The privately built Dream Chaser ‘space taxi’ had a successful first ever free-flight glide test on Saturday, Oct 26. Image © Sierra Nevada Corp. Take a look at the video…
The spaceplane that was damaged during its landing, is repairable and the program will go on, says the developer Sierra Nevada Corp., (SNC).
Above image: Left landing gear tire visibly failed to deploy as private Dream Chaser approaches runway at Edwards Air Force Base, Ca.
The Dream Chaser, a winged, lifting-body spacecraft that provides a flexible, credible, affordable solution for ISS crew transportation and a viable path to the future of human space flight operations for NASA, international and commercial space applications.
Dream Chaser First Free-Flight Approach-and-Landing Test
On October, 26, 2013 Sierra Nevada Corporation (SNC) performed its first free-flight approach-and-landing test of the Dream Chaser® spacecraft. The vehicle successfully released from its carrier aircraft, an Erickson Air-Crane helicopter, as planned at approximately 11:10 a.m. Pacific Standard Time. Following release, the Dream Chaser spacecraft automated flight control system gently steered the vehicle to its intended glide slope. The vehicle adhered to the design flight trajectory throughout the flight profile. Less than a minute later, Dream Chaser smoothly flared and touched down on Edwards Air Force Base’s Runway 22L right on centerline. While there was an anomaly with the left landing gear deployment, the high-quality flight and telemetry data throughout all phases of the approach-and-landing test will allow SNC teams to continue to refine their spacecraft design. SNC and NASA Dryden are currently reviewing the data. As with any space flight test program, there will be anomalies that we can learn from, allowing us to improve our vehicle and accelerate our rate of progress.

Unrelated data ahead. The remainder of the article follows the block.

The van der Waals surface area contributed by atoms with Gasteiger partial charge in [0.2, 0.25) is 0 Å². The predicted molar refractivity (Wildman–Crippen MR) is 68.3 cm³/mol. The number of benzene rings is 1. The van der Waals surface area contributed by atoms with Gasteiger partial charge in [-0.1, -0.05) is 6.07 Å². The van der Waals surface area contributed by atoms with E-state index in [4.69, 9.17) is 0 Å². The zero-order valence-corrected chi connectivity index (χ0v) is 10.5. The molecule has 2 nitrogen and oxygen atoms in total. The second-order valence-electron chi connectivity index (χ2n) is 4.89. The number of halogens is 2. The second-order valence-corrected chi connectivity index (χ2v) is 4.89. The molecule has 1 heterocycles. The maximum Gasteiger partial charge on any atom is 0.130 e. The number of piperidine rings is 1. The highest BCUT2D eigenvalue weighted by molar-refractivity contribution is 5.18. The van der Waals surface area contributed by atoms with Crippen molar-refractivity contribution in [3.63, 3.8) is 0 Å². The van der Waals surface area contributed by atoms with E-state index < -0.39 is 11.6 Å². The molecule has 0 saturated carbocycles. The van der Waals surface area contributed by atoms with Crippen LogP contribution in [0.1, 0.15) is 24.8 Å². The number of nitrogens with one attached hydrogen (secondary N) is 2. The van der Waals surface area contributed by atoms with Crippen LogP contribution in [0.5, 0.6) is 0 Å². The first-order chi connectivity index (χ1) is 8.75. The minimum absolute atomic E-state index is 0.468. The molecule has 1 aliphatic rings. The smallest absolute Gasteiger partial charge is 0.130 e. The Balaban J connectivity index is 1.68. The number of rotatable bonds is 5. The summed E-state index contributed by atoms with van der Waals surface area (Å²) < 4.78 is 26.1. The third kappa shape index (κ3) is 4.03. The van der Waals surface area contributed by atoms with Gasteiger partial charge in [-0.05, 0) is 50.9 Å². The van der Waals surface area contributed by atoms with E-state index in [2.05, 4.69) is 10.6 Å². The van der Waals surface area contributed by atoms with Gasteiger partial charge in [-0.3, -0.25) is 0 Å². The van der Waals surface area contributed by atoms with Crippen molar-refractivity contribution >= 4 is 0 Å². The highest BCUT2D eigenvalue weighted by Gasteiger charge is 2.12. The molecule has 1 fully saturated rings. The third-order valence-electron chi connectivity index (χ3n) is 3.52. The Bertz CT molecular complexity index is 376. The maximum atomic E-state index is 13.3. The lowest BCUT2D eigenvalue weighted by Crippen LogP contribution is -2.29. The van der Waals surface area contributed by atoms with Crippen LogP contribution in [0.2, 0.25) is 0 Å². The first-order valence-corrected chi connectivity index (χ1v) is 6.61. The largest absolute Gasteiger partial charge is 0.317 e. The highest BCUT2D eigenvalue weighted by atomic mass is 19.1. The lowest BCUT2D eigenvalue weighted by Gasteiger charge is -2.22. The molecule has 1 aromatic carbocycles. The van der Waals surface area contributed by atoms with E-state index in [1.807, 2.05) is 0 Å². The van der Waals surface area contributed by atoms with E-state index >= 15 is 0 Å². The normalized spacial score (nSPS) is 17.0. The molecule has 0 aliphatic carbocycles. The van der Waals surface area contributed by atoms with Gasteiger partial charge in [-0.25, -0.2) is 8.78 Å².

source Sierra Nevada Corporation